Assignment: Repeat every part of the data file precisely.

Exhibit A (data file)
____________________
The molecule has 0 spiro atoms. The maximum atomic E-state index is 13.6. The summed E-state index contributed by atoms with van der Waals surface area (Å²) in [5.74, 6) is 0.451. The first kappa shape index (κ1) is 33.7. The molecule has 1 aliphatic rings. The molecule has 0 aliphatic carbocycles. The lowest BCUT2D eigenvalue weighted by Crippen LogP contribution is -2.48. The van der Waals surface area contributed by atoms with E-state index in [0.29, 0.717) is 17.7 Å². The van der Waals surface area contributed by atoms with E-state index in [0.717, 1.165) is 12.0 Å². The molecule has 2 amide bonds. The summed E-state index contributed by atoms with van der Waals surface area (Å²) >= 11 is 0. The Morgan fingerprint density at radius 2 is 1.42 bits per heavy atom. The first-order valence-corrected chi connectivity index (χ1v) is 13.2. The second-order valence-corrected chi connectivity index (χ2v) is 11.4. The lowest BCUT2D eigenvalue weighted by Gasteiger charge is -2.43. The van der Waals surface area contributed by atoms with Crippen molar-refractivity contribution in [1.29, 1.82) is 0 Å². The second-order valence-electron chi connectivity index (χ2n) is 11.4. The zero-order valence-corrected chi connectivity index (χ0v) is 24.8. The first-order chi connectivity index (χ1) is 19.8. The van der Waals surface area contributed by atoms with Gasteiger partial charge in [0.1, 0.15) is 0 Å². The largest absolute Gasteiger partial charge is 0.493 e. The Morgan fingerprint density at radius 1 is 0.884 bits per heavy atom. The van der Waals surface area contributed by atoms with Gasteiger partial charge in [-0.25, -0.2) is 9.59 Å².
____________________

The molecule has 0 spiro atoms. The maximum atomic E-state index is 13.6. The summed E-state index contributed by atoms with van der Waals surface area (Å²) in [5.74, 6) is 0.451. The first kappa shape index (κ1) is 33.7. The molecule has 1 aliphatic rings. The molecule has 0 aliphatic carbocycles. The lowest BCUT2D eigenvalue weighted by Crippen LogP contribution is -2.48. The van der Waals surface area contributed by atoms with E-state index in [0.29, 0.717) is 17.7 Å². The van der Waals surface area contributed by atoms with E-state index in [0.717, 1.165) is 12.0 Å². The molecule has 2 amide bonds. The summed E-state index contributed by atoms with van der Waals surface area (Å²) >= 11 is 0. The Morgan fingerprint density at radius 2 is 1.42 bits per heavy atom. The first-order valence-corrected chi connectivity index (χ1v) is 13.2. The second-order valence-corrected chi connectivity index (χ2v) is 11.4. The lowest BCUT2D eigenvalue weighted by Gasteiger charge is -2.43. The van der Waals surface area contributed by atoms with Crippen molar-refractivity contribution in [1.29, 1.82) is 0 Å². The second-order valence-electron chi connectivity index (χ2n) is 11.4. The zero-order valence-corrected chi connectivity index (χ0v) is 24.8. The first-order chi connectivity index (χ1) is 19.8. The van der Waals surface area contributed by atoms with Gasteiger partial charge in [0.1, 0.15) is 0 Å². The largest absolute Gasteiger partial charge is 0.493 e. The Morgan fingerprint density at radius 1 is 0.884 bits per heavy atom. The van der Waals surface area contributed by atoms with Gasteiger partial charge in [-0.25, -0.2) is 9.59 Å².